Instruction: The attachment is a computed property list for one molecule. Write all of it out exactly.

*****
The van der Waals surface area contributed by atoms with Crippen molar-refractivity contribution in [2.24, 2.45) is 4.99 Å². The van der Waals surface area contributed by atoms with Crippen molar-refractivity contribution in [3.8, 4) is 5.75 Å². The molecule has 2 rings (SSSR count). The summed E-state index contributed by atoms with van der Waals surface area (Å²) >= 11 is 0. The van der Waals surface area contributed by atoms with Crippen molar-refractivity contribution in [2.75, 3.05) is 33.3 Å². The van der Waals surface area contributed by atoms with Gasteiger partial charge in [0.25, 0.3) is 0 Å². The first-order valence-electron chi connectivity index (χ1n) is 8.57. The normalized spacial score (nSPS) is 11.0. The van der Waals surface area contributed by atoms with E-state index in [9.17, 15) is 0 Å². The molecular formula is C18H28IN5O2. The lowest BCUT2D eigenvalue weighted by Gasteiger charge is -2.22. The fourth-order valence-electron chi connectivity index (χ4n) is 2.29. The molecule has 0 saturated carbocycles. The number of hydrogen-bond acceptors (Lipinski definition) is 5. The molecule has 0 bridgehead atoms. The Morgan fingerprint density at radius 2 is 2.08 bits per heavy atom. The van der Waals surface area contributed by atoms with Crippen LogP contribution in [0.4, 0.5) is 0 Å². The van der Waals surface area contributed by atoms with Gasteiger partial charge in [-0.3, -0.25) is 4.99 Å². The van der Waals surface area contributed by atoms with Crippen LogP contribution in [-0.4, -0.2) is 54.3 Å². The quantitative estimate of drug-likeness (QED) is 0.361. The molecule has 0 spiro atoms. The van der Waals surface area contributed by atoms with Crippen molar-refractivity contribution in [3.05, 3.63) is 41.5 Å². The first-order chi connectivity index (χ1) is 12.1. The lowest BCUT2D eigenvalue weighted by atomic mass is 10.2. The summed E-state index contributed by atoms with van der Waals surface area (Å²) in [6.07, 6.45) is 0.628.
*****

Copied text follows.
The van der Waals surface area contributed by atoms with Crippen molar-refractivity contribution in [2.24, 2.45) is 4.99 Å². The van der Waals surface area contributed by atoms with Crippen molar-refractivity contribution in [3.8, 4) is 5.75 Å². The molecule has 2 rings (SSSR count). The summed E-state index contributed by atoms with van der Waals surface area (Å²) >= 11 is 0. The van der Waals surface area contributed by atoms with Crippen molar-refractivity contribution in [2.75, 3.05) is 33.3 Å². The van der Waals surface area contributed by atoms with Gasteiger partial charge in [0.25, 0.3) is 0 Å². The first-order valence-electron chi connectivity index (χ1n) is 8.57. The normalized spacial score (nSPS) is 11.0. The van der Waals surface area contributed by atoms with E-state index in [9.17, 15) is 0 Å². The molecular formula is C18H28IN5O2. The lowest BCUT2D eigenvalue weighted by Gasteiger charge is -2.22. The fourth-order valence-electron chi connectivity index (χ4n) is 2.29. The molecule has 0 saturated carbocycles. The number of hydrogen-bond acceptors (Lipinski definition) is 5. The molecule has 0 bridgehead atoms. The Morgan fingerprint density at radius 2 is 2.08 bits per heavy atom. The van der Waals surface area contributed by atoms with Crippen LogP contribution in [0.4, 0.5) is 0 Å². The van der Waals surface area contributed by atoms with Gasteiger partial charge in [-0.3, -0.25) is 4.99 Å². The van der Waals surface area contributed by atoms with Crippen LogP contribution in [-0.4, -0.2) is 54.3 Å². The quantitative estimate of drug-likeness (QED) is 0.361. The molecule has 0 spiro atoms. The van der Waals surface area contributed by atoms with Crippen molar-refractivity contribution in [3.05, 3.63) is 41.5 Å². The first-order chi connectivity index (χ1) is 12.1. The lowest BCUT2D eigenvalue weighted by atomic mass is 10.2. The summed E-state index contributed by atoms with van der Waals surface area (Å²) in [6.07, 6.45) is 0.628.